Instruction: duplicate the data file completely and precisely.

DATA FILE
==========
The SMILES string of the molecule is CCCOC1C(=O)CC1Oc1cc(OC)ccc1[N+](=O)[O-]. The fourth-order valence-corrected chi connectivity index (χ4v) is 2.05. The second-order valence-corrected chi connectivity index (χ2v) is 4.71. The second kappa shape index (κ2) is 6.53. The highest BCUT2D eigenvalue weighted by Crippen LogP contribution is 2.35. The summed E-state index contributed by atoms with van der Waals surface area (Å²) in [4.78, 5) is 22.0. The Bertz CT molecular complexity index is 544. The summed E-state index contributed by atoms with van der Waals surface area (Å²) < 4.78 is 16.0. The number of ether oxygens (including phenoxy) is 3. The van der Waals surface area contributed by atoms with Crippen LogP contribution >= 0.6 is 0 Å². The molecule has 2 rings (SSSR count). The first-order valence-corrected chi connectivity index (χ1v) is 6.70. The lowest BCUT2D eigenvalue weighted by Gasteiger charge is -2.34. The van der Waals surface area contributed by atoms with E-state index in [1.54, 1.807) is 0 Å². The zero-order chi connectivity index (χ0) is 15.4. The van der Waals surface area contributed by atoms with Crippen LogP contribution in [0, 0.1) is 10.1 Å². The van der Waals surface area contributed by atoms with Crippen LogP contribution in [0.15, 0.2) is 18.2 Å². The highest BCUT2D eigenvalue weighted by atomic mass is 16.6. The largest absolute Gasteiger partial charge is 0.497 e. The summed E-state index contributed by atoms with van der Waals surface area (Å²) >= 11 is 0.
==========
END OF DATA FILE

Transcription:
The SMILES string of the molecule is CCCOC1C(=O)CC1Oc1cc(OC)ccc1[N+](=O)[O-]. The fourth-order valence-corrected chi connectivity index (χ4v) is 2.05. The second-order valence-corrected chi connectivity index (χ2v) is 4.71. The second kappa shape index (κ2) is 6.53. The highest BCUT2D eigenvalue weighted by Crippen LogP contribution is 2.35. The summed E-state index contributed by atoms with van der Waals surface area (Å²) in [4.78, 5) is 22.0. The Bertz CT molecular complexity index is 544. The summed E-state index contributed by atoms with van der Waals surface area (Å²) < 4.78 is 16.0. The number of ether oxygens (including phenoxy) is 3. The van der Waals surface area contributed by atoms with Crippen LogP contribution >= 0.6 is 0 Å². The molecule has 2 rings (SSSR count). The first-order valence-corrected chi connectivity index (χ1v) is 6.70. The lowest BCUT2D eigenvalue weighted by Gasteiger charge is -2.34. The van der Waals surface area contributed by atoms with E-state index in [1.54, 1.807) is 0 Å². The zero-order chi connectivity index (χ0) is 15.4. The van der Waals surface area contributed by atoms with Crippen LogP contribution in [0, 0.1) is 10.1 Å². The van der Waals surface area contributed by atoms with Crippen LogP contribution in [0.15, 0.2) is 18.2 Å². The highest BCUT2D eigenvalue weighted by atomic mass is 16.6. The largest absolute Gasteiger partial charge is 0.497 e. The summed E-state index contributed by atoms with van der Waals surface area (Å²) >= 11 is 0.